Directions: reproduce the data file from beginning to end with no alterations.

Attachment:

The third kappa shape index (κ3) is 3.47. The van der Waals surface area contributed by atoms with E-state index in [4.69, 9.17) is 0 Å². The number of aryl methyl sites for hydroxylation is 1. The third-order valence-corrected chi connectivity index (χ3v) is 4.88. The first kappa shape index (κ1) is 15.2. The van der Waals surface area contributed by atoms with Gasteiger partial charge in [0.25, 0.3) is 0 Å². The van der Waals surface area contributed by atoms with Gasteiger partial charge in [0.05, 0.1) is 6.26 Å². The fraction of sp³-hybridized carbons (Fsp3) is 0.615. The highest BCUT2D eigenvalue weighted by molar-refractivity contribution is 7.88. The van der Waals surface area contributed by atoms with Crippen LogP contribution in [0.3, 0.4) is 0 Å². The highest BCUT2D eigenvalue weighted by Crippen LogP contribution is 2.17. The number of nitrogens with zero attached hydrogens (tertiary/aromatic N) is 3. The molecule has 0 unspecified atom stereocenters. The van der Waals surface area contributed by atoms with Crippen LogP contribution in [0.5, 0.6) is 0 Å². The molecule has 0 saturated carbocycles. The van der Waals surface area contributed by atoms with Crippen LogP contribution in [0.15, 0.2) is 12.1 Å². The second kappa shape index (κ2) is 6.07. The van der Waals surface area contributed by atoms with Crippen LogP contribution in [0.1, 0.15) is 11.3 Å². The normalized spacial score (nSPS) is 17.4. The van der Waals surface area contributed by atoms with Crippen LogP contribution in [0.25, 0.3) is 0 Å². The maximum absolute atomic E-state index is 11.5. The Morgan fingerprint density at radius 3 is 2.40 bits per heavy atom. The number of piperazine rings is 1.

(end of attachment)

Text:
The third kappa shape index (κ3) is 3.47. The van der Waals surface area contributed by atoms with E-state index in [4.69, 9.17) is 0 Å². The number of aryl methyl sites for hydroxylation is 1. The third-order valence-corrected chi connectivity index (χ3v) is 4.88. The first kappa shape index (κ1) is 15.2. The van der Waals surface area contributed by atoms with Gasteiger partial charge in [0.25, 0.3) is 0 Å². The van der Waals surface area contributed by atoms with Gasteiger partial charge in [0.05, 0.1) is 6.26 Å². The fraction of sp³-hybridized carbons (Fsp3) is 0.615. The highest BCUT2D eigenvalue weighted by molar-refractivity contribution is 7.88. The van der Waals surface area contributed by atoms with Crippen LogP contribution in [0.3, 0.4) is 0 Å². The highest BCUT2D eigenvalue weighted by Crippen LogP contribution is 2.17. The number of nitrogens with zero attached hydrogens (tertiary/aromatic N) is 3. The molecule has 0 unspecified atom stereocenters. The van der Waals surface area contributed by atoms with Crippen LogP contribution in [0.5, 0.6) is 0 Å². The molecule has 0 saturated carbocycles. The van der Waals surface area contributed by atoms with Crippen LogP contribution in [0.15, 0.2) is 12.1 Å². The second kappa shape index (κ2) is 6.07. The van der Waals surface area contributed by atoms with Crippen LogP contribution in [0.1, 0.15) is 11.3 Å². The normalized spacial score (nSPS) is 17.4. The van der Waals surface area contributed by atoms with Crippen LogP contribution in [0.25, 0.3) is 0 Å². The maximum absolute atomic E-state index is 11.5. The Morgan fingerprint density at radius 3 is 2.40 bits per heavy atom. The number of piperazine rings is 1.